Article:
$1.9 million hatchery project coming in fall

Tuesday, July 3, 2018

New flood gates, pipeline into hatchery being installed

The Roaring River State Park’s spring pool will offer a different scenery this fall, as a $1.9 million project at the Roaring River Hatchery will replace flood gates and the pipeline into the hatchery.

Paul Spurgeon, manager of the Roaring River Hatchery, which is under the umbrella of the Missouri Department of Conservation, said the project will replace all flood gates in the spring pool, the pipeline into the hatchery and a traveling screen will be installed to catch debris from the pool before it enters the hatchery.

“This project will involve draining the spring pool and drying up the hatchery,” Spurgeon said. “Our flood gates were installed in 2005, and we experienced some failure because of the aluminum used. It was not compatible, so the water was eating it up. The new gates will be made of stainless steel.”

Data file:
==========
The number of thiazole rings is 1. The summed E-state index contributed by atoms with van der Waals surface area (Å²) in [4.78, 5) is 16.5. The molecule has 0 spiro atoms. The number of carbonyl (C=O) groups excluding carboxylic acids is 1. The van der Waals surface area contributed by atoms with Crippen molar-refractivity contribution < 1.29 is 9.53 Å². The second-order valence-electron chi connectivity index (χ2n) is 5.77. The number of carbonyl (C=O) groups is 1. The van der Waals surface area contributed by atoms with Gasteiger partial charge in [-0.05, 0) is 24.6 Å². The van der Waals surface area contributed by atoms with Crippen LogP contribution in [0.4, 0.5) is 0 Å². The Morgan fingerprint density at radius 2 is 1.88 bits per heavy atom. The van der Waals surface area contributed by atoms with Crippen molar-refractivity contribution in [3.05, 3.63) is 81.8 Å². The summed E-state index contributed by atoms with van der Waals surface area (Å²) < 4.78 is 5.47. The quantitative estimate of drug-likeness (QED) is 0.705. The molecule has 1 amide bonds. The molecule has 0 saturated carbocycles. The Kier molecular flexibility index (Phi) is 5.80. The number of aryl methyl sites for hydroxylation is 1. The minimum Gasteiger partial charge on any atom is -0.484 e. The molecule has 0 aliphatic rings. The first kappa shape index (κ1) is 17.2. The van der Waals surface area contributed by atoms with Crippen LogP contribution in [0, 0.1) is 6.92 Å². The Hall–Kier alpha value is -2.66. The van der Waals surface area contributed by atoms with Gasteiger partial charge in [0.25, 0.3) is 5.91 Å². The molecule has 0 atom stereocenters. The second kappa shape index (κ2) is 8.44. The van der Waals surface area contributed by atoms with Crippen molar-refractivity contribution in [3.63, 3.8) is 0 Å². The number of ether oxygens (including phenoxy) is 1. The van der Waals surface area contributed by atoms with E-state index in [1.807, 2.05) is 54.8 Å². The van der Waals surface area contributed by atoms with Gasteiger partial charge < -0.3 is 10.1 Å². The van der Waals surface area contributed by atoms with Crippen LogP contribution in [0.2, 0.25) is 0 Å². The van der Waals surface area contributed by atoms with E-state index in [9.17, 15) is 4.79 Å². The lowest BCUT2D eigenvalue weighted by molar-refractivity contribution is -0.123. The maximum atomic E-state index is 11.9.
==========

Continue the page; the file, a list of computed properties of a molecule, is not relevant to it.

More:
The gates are located at the two falls, where the spring pool drains into the river, as well as one at the head of the spring.

Spurgeon said the concrete pipeline will be replaced with a PVC pipeline, which will allow for the traveling screen to be used.

“Junction boxes and pumps will be replaced as well, and all that’s necessary because of the screen going in,” he said.

Spurgeon said during the project, the spring pool will be nearly empty.

“Obviously, we can’t turn off the spring,” he said. “But, we will pull the gates out and that will send 6-8 feet of the pool out, and construction workers will divert some water and maybe even pump some out.”

The spring pool, which is off limits to fishing, is long known for housing some of the largest lunkers at the trout park. Their future is up in the air.

“We are unsure what we’ll be doing with the fish in the pool,” Spurgeon said. “We think they may be able to stay in the diverted area, but we may have to move them. We’re hoping to keep those big fish in there.”

The project is scheduled to begin Sept. 1, but Spurgeon said people may not notice any work until October. The project, he said, would not affect normal stocking at the season’s end.

“We will hold fish on site and continue to stock like normal,” he said. “The catch and release season is also expected to go as normal.”

Spurgeon said the project will be done in phases, and the hatchery hopes to have its water back up and running by March 2019, but screen work will continue until June 2019.

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